In the future of wearable technology, the device is the least important element of the market equation.
Imagine a big whiteboard:
On the left, there are hundreds (perhaps soon thousands) of wearable devices. Some of them are for fitness buffs, some for medical purposes, and others are glorified fashion accessories - but few of them are well differentiated from similar devices. Almost none of them speak the same language or can communicate with one another and many could be easily replicated and replaced by making a few minor revisions to a cheap, off-the shelf sensor device and adding a bit of branded packaging.
On the far right of the whiteboard are consumers, enterprises, healthcare providers, insurance companies, clinical researchers and a bunch of other groups, all looking for ways to get collected data off of the device and into a useful application, or service offering. The market can already imagine a million ways to use this information for our professional and personal lives — it just needs the pool of data to get rolling.
In the middle is where the hard work happens.
First, there needs to be a way to routinely get the data off all these different devices (currently, the average memory of a wearable device is a fraction of that of a low-end smart phone). Then it needs to be standardized so that all the data plays nicely together (think: algorithms). Finally, in order for the data to be useful, it must be analyzed against other relevant data from a variety of sources.
Ultimately, this analysis can result in business intelligence, intellectual property, opportunities and recommendations. Then these assets must somehow find a way to all those different users groups.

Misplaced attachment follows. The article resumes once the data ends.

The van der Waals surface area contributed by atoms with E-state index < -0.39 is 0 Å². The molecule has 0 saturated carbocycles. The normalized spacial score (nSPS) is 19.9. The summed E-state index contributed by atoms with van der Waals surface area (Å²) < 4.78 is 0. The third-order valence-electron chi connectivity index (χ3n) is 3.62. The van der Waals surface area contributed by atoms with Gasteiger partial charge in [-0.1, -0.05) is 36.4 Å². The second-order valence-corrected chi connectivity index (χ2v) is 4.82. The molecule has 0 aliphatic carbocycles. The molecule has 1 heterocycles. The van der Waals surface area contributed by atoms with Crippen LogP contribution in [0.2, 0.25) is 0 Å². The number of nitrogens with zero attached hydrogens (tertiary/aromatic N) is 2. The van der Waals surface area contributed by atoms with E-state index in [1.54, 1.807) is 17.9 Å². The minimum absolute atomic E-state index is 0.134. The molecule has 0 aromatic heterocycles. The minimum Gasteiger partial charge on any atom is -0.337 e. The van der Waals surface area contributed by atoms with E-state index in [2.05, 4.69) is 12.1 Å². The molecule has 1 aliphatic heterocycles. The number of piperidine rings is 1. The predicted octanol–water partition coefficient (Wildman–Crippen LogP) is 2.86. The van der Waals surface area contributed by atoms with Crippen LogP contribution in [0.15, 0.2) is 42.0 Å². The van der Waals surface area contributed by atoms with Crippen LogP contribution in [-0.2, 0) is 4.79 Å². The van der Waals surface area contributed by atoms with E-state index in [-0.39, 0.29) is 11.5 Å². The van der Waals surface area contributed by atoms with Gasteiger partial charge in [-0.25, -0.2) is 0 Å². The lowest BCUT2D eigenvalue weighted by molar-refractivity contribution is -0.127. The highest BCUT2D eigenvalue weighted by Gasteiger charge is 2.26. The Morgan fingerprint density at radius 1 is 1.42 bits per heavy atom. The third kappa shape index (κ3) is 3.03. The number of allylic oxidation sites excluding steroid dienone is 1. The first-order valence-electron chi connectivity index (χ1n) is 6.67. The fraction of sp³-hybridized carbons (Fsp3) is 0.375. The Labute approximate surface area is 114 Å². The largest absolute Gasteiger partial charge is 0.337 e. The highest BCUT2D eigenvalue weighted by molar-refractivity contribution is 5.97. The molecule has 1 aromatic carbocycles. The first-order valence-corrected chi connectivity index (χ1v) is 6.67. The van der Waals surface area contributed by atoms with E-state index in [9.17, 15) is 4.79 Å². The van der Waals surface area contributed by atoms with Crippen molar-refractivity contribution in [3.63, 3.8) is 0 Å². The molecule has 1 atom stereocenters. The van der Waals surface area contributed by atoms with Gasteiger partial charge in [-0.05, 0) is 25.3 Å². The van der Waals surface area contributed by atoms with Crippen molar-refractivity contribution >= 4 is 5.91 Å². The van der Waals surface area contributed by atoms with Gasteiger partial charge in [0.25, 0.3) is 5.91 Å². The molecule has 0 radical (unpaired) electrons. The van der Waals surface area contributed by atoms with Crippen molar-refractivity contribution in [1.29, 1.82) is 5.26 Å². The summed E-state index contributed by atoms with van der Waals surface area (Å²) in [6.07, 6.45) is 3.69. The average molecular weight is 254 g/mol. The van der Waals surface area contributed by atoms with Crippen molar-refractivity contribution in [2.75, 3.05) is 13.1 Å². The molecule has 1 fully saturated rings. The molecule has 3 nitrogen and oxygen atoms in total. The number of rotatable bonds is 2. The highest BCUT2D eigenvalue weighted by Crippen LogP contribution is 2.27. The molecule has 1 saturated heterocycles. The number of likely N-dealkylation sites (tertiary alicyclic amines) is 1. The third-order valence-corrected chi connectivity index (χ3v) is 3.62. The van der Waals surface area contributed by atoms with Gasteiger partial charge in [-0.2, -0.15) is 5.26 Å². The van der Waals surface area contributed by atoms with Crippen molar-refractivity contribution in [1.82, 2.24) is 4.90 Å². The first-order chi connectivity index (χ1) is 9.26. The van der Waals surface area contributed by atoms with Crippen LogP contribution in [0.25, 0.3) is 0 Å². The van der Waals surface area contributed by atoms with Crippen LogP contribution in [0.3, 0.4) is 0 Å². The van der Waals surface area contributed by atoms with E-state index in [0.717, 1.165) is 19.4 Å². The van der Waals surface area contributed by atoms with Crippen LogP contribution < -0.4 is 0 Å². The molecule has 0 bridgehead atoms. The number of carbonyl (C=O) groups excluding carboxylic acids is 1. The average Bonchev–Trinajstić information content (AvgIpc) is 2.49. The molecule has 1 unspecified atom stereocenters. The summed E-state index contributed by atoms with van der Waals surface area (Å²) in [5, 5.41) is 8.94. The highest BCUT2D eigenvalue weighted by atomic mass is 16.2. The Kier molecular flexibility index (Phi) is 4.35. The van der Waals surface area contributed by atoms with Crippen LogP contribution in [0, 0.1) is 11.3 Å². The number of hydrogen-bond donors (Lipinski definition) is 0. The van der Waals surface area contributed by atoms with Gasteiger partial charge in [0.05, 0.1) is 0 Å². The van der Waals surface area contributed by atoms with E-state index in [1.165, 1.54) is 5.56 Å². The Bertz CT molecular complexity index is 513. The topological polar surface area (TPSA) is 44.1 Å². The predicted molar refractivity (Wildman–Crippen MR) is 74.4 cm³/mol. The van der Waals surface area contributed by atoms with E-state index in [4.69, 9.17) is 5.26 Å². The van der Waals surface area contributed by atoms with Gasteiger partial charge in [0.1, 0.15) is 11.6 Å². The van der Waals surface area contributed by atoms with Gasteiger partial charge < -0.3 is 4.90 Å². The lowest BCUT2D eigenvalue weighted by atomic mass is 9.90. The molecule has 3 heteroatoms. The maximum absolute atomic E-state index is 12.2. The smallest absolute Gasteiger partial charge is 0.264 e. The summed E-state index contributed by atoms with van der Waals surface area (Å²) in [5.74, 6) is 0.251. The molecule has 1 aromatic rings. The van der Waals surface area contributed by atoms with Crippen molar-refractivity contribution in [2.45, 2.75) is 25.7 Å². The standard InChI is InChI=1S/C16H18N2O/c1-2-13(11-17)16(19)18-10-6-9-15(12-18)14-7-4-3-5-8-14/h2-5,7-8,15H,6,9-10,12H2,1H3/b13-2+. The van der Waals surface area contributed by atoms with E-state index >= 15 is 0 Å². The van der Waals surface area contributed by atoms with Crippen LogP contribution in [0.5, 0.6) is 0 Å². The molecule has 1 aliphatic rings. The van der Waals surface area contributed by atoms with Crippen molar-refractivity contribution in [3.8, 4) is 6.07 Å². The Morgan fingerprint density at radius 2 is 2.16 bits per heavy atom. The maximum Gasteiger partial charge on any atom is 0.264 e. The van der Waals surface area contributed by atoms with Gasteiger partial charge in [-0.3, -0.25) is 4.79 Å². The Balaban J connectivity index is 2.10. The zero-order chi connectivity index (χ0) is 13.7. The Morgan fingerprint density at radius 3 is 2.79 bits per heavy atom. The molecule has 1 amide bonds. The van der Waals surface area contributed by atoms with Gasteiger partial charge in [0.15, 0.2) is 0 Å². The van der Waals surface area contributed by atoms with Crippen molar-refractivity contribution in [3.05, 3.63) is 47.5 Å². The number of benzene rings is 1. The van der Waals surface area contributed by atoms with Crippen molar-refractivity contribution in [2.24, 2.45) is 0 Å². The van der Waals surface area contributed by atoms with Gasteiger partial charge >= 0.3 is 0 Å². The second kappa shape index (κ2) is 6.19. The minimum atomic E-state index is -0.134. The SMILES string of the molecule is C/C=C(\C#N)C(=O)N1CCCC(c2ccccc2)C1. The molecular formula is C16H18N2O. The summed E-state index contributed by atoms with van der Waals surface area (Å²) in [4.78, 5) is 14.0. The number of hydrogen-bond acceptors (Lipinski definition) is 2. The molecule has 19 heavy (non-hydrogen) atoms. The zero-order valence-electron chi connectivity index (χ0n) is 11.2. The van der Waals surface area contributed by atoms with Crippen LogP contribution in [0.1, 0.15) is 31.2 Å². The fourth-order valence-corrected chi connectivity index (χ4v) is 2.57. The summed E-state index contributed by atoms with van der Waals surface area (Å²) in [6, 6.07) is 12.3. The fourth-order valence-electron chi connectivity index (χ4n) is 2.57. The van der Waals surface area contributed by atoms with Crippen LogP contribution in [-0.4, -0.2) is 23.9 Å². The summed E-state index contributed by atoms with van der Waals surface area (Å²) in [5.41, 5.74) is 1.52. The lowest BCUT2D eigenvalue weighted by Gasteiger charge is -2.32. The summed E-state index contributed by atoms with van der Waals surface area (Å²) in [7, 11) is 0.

The reason that big players like Apple (News - Alert) and Samsung are investing in platforms (and others, like Nike, are looking at getting out of the device market altogether), is because they have the vision to see the wearables market for its intrinsic value: the possibilities available for the data produced by devices, and not the devices themselves.
As the wearables market continues to expand, the winners in the device space will be those that extend their value proposition off the user’s wrist, head, hip, etc., and into practical use cases and applications at home, work, play and in-care.
This may happen through acquisitions, technical partnerships, or perhaps a revised business focus on infrastructure or data analytics solutions, but there’s no question that the devices themselves are the least important factor in the future of the wearables market equation.
Edited by Stefania Viscusi
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